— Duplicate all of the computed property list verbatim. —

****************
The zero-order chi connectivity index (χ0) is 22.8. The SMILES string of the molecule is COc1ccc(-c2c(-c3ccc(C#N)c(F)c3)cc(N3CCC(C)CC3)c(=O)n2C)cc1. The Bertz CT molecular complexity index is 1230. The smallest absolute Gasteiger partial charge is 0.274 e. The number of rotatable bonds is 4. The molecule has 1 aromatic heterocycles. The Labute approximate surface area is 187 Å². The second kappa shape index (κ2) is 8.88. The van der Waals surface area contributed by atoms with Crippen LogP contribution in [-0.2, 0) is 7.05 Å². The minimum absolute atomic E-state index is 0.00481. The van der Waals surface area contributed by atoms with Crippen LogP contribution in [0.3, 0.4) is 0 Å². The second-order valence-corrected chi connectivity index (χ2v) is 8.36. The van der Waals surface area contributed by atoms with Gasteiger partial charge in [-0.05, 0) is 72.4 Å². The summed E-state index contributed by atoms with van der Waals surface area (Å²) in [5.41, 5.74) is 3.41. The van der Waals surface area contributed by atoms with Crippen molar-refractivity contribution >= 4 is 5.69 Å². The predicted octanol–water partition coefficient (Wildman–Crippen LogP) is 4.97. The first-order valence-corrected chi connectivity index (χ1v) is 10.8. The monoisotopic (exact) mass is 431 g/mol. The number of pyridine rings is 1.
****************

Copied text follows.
The zero-order chi connectivity index (χ0) is 22.8. The SMILES string of the molecule is COc1ccc(-c2c(-c3ccc(C#N)c(F)c3)cc(N3CCC(C)CC3)c(=O)n2C)cc1. The Bertz CT molecular complexity index is 1230. The smallest absolute Gasteiger partial charge is 0.274 e. The number of rotatable bonds is 4. The molecule has 1 aromatic heterocycles. The Labute approximate surface area is 187 Å². The second kappa shape index (κ2) is 8.88. The van der Waals surface area contributed by atoms with Crippen LogP contribution in [-0.2, 0) is 7.05 Å². The minimum absolute atomic E-state index is 0.00481. The van der Waals surface area contributed by atoms with Crippen LogP contribution in [0.3, 0.4) is 0 Å². The second-order valence-corrected chi connectivity index (χ2v) is 8.36. The van der Waals surface area contributed by atoms with Gasteiger partial charge in [-0.05, 0) is 72.4 Å². The summed E-state index contributed by atoms with van der Waals surface area (Å²) in [5.41, 5.74) is 3.41. The van der Waals surface area contributed by atoms with Crippen molar-refractivity contribution >= 4 is 5.69 Å². The predicted octanol–water partition coefficient (Wildman–Crippen LogP) is 4.97. The first-order valence-corrected chi connectivity index (χ1v) is 10.8. The monoisotopic (exact) mass is 431 g/mol. The number of pyridine rings is 1.